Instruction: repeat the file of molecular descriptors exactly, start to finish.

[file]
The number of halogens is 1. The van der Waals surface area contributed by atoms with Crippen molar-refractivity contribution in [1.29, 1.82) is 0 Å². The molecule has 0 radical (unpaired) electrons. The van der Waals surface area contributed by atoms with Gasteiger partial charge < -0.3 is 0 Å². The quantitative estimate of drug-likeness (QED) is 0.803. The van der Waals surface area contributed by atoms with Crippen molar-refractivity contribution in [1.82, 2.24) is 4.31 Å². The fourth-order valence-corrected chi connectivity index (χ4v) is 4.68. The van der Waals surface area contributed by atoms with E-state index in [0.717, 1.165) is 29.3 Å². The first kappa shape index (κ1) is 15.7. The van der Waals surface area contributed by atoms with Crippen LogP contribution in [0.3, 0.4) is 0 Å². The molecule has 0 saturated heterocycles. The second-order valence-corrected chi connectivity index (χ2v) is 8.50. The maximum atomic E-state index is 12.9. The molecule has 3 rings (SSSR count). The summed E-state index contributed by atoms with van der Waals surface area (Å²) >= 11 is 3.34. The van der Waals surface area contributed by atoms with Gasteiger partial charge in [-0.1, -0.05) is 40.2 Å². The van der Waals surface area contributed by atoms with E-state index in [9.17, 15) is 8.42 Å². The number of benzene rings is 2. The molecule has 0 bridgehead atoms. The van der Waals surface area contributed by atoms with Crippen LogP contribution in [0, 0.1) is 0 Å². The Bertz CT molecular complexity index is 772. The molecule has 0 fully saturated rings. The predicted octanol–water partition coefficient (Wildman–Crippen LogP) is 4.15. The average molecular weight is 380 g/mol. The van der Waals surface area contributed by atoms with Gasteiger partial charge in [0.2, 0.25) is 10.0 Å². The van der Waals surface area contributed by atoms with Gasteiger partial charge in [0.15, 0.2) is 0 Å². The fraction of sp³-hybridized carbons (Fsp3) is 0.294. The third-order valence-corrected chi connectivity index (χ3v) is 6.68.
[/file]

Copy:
The number of halogens is 1. The van der Waals surface area contributed by atoms with Crippen molar-refractivity contribution in [1.29, 1.82) is 0 Å². The molecule has 0 radical (unpaired) electrons. The van der Waals surface area contributed by atoms with Gasteiger partial charge < -0.3 is 0 Å². The quantitative estimate of drug-likeness (QED) is 0.803. The van der Waals surface area contributed by atoms with Crippen molar-refractivity contribution in [1.82, 2.24) is 4.31 Å². The fourth-order valence-corrected chi connectivity index (χ4v) is 4.68. The van der Waals surface area contributed by atoms with E-state index in [0.717, 1.165) is 29.3 Å². The first kappa shape index (κ1) is 15.7. The van der Waals surface area contributed by atoms with Crippen LogP contribution in [0.3, 0.4) is 0 Å². The molecule has 0 saturated heterocycles. The second-order valence-corrected chi connectivity index (χ2v) is 8.50. The maximum atomic E-state index is 12.9. The molecule has 3 rings (SSSR count). The summed E-state index contributed by atoms with van der Waals surface area (Å²) >= 11 is 3.34. The van der Waals surface area contributed by atoms with Gasteiger partial charge in [-0.1, -0.05) is 40.2 Å². The van der Waals surface area contributed by atoms with E-state index in [9.17, 15) is 8.42 Å². The number of benzene rings is 2. The molecule has 0 bridgehead atoms. The van der Waals surface area contributed by atoms with Crippen LogP contribution in [0, 0.1) is 0 Å². The Bertz CT molecular complexity index is 772. The molecule has 0 fully saturated rings. The predicted octanol–water partition coefficient (Wildman–Crippen LogP) is 4.15. The average molecular weight is 380 g/mol. The van der Waals surface area contributed by atoms with Gasteiger partial charge in [0.2, 0.25) is 10.0 Å². The van der Waals surface area contributed by atoms with Gasteiger partial charge in [0.15, 0.2) is 0 Å². The fraction of sp³-hybridized carbons (Fsp3) is 0.294. The third-order valence-corrected chi connectivity index (χ3v) is 6.68.